Thursday, December 15, 2016

The Blessing Of a Double Milestone.

When Mac was four, Mike and I felt pretty comfortable with his hemophilia.  We were confident.  We thought we had it all figured out.  He gets a bleed . . . you take him to the ER and they infuse him with an IV.  Simple.  Mac had gotten really good about sitting still.  Heck, at 3 years old he would even pick out the vein he wanted 'One Shot VanderTuck' (his favorite ER nurse) to use.  So when we walked into his yearly hemophilia clinic after four years of getting comfortable with hemophilia . . . hearing that he would need a port in his chest devastated me.  I didn't expect it.  I was comfortable with the way things were.  I had become complacent.  A port just complicated things.  It created a new world of worry and concern for me and my very predictable life.

But MacKale was becoming more active, he was having more bleeds and we needed to treat him more often to avoid bleeds rather than react to bleeds.  A port would be placed in his chest and Mike and I would need to learn to administer his factor through it.

What!?   I needed to stick a needle into my four year olds chest, and, oh yeah, the port was a direct line to his heart and so you had to be very careful not to screw it up and to maintain sterile environment so there would be no chance of infection ever or it could be life threatening.

I cried!  I mean, I sat right down and I bawled my eyes out.  I was overwhelmed with the thought of dealing with this 'thing' that would be placed in his chest.  I freely admit I am not good with nursing duties, needles, procedures, blood . . . I have always said, Mike is a much better nurse than I and if he ever wanted to leave the resort/real estate industry, that's the career he should head towards.  But for me . . . I was petrified.   The little boys were only 1 and 2 years old and we had a huge doberman . . .

how do you maintain a sterile environment with those dirty buggers running around?  It seemed impossible, improbable . . . but we did it.  Mike did it . . . and even I did it.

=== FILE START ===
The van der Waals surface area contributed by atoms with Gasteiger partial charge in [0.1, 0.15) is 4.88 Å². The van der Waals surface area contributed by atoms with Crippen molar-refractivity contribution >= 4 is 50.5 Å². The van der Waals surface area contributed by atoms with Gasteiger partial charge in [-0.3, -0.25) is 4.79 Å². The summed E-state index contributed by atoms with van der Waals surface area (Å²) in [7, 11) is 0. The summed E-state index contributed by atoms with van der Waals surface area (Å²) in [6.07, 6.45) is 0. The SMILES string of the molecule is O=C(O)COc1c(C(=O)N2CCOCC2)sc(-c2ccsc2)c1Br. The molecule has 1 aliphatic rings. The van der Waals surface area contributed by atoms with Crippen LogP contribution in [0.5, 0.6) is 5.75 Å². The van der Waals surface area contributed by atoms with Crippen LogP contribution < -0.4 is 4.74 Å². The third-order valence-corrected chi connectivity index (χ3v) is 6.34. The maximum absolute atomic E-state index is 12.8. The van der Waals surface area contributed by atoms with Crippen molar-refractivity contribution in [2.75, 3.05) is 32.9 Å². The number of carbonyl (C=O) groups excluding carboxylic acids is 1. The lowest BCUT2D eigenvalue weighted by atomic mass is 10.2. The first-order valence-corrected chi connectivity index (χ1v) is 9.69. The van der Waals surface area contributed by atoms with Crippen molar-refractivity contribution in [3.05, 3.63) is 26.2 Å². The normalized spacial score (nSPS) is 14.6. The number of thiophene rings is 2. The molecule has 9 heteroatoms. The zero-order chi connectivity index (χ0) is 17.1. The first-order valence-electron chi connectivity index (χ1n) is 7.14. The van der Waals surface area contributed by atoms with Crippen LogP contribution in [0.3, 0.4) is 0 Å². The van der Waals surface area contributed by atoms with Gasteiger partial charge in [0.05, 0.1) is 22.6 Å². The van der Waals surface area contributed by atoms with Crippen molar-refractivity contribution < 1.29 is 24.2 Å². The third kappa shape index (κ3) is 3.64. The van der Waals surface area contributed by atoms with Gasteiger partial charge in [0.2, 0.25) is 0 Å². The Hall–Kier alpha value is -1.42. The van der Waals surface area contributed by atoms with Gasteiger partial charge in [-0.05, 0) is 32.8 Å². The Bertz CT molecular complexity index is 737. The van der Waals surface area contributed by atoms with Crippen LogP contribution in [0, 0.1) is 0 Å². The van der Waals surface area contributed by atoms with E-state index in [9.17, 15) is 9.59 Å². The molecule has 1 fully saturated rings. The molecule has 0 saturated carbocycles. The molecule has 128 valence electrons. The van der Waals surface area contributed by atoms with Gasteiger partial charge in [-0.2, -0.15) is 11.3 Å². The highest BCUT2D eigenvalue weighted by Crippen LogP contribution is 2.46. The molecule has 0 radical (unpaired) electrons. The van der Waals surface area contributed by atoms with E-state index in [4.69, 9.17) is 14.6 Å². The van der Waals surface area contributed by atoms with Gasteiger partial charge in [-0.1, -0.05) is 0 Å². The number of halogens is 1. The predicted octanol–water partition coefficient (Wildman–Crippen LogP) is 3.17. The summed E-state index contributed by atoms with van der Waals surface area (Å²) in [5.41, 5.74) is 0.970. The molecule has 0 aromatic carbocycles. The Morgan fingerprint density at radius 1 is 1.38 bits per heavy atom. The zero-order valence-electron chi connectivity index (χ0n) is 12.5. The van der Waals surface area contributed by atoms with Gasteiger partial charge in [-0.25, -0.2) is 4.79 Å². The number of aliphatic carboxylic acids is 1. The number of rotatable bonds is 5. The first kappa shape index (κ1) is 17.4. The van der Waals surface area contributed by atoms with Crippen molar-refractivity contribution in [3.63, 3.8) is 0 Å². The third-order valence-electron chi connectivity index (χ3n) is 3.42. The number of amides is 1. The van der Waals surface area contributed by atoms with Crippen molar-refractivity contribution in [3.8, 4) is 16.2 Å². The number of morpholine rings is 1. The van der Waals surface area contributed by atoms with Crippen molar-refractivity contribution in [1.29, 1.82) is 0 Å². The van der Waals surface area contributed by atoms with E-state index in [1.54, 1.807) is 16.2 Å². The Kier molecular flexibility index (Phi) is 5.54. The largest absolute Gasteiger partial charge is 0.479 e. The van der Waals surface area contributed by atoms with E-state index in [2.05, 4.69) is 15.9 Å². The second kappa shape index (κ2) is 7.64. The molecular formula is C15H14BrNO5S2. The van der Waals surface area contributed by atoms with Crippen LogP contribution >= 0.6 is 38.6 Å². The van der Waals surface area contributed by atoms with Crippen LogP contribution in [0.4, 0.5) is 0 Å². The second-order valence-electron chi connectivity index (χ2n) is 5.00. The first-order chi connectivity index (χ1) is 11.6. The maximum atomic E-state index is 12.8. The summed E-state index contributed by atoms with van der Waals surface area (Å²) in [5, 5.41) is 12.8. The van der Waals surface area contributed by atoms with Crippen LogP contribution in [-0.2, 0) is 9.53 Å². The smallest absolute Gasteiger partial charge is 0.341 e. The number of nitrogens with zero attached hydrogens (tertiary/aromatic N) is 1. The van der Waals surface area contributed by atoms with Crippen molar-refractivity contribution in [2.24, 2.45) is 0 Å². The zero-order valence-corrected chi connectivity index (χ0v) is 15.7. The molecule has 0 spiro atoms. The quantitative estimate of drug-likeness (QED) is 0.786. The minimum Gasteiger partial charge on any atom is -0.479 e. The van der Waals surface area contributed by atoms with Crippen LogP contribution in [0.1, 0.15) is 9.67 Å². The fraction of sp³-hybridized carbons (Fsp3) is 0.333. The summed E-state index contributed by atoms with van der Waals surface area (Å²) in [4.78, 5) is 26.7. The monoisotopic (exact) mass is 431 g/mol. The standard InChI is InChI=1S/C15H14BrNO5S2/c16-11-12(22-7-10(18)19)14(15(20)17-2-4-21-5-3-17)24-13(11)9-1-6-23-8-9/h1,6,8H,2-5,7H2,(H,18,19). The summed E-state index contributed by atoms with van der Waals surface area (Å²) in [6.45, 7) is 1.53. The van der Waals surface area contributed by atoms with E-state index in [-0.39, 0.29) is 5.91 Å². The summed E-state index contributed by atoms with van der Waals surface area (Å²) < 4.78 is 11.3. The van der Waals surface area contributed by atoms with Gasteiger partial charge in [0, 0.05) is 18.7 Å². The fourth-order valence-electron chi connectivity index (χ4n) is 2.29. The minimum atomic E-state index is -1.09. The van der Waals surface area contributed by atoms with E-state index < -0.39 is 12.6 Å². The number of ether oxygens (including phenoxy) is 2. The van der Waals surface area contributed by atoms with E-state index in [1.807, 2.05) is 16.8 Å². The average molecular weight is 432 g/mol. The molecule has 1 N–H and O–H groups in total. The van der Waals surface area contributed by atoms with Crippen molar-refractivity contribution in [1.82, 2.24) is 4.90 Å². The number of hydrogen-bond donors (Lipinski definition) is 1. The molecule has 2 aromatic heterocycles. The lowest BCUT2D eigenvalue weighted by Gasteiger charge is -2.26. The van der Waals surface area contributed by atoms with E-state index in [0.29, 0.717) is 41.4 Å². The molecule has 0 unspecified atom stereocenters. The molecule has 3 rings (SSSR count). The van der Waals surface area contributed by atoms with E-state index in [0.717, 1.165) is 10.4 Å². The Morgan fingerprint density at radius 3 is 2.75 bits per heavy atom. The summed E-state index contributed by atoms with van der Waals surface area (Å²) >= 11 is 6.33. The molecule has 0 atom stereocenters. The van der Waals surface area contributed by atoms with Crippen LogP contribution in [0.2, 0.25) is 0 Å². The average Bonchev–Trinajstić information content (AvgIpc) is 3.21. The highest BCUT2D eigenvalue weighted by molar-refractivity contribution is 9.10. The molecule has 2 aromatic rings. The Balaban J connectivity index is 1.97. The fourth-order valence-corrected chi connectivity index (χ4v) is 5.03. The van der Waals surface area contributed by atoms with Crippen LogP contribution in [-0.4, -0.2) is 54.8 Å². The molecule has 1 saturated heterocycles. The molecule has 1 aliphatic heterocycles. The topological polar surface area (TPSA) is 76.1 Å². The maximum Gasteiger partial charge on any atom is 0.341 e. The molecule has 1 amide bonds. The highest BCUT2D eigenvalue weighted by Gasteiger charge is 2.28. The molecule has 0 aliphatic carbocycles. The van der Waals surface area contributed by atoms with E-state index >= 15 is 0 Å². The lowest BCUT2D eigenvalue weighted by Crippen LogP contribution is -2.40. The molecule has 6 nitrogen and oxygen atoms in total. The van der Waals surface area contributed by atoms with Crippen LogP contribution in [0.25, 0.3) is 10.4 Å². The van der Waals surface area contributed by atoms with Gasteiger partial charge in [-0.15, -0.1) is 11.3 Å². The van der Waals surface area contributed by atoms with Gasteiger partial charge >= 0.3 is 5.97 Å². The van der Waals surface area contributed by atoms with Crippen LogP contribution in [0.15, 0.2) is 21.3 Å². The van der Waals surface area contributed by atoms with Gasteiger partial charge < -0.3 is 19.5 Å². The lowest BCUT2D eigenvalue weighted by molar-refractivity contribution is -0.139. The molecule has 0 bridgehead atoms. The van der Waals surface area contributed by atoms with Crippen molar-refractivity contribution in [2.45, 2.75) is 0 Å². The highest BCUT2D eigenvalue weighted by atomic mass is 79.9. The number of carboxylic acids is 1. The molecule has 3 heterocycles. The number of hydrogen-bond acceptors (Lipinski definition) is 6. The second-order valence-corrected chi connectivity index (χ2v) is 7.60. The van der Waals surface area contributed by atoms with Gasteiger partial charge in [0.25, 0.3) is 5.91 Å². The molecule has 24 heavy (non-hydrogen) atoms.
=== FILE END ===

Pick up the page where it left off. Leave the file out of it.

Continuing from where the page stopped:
I'm not going to say that I ever enjoyed it, but I did became very confident after so many years of using it.  That port provided so much freedom for MacKale and all of us really.  He was able to join in sports . . . he played soccer . . . skied . . . wrestled with his brothers . . . road a bike  . . . all because we could simply infuse him at home whenever he planned to 'play hard.'

We made it very clear to MacKale though that his port was not a long term option.  It was easy and convenient when he was little, but it was a short term solution to a long term reality.  He would need factor for his entire life, but while the port afforded us freedom, it also wasn't something we wanted him to depend on.  Eventually, he needed to learn how to infuse himself by finding his vein and administering his factor.  I wanted this independence for him.  It would provide him even greater freedom.  Freedom from Mike and I . . . to grow up . . . confident and self-sufficient with his hemophilia.

So we put 'self-infusion' in his mind very early in his life.  He started attending over-night hemophilia camp when he was only 6 years old . . .  (I know . . . what on earth was I thinking.  He was just a baby!)  . . . and, of course, he loved it!  He has been every year since. He got to hang with kids who had hemophilia just like him, he had role models and he was able to practice infusing in a safe and nurturing environment.

All that prepping gave him the confidence to 'poke himself' at camp when he was just 8 years old.  It wasn't pretty and it wasn't perfect but he earned his 'butterfly award' and it gave him the will to try it again and again each time he went to camp until last summer, when he was 11, he came home from camp saying, 'I'm done!  I want to infuse myself and I want my port out.'

So that summer we did some training and practice, and Dr. Mitchell gave us the go ahead to let him infuse independently at home and make plans to get his port out.  He thought Christmas time would be a good time to do it . . . you know, so it wouldn't disrupt soccer season.  It was an exciting time . . . we had become comfortable . . . comfortable and complacent and confident that everything was going just as planned.  Mac was going to gain that independence and that port was coming OUT.

But then you know  . . . life happened . . .

 . . . and the port stayed in . . .

we counted our blessings at the time that MacKale had the port.  It afforded us one less surgery . . . one less thing to slow down the start of his treatment . . . but who would have known that not all ports are the same.  When MacKale started chemo the oncology nurses would all get confused looks on their faces when they first accessed it.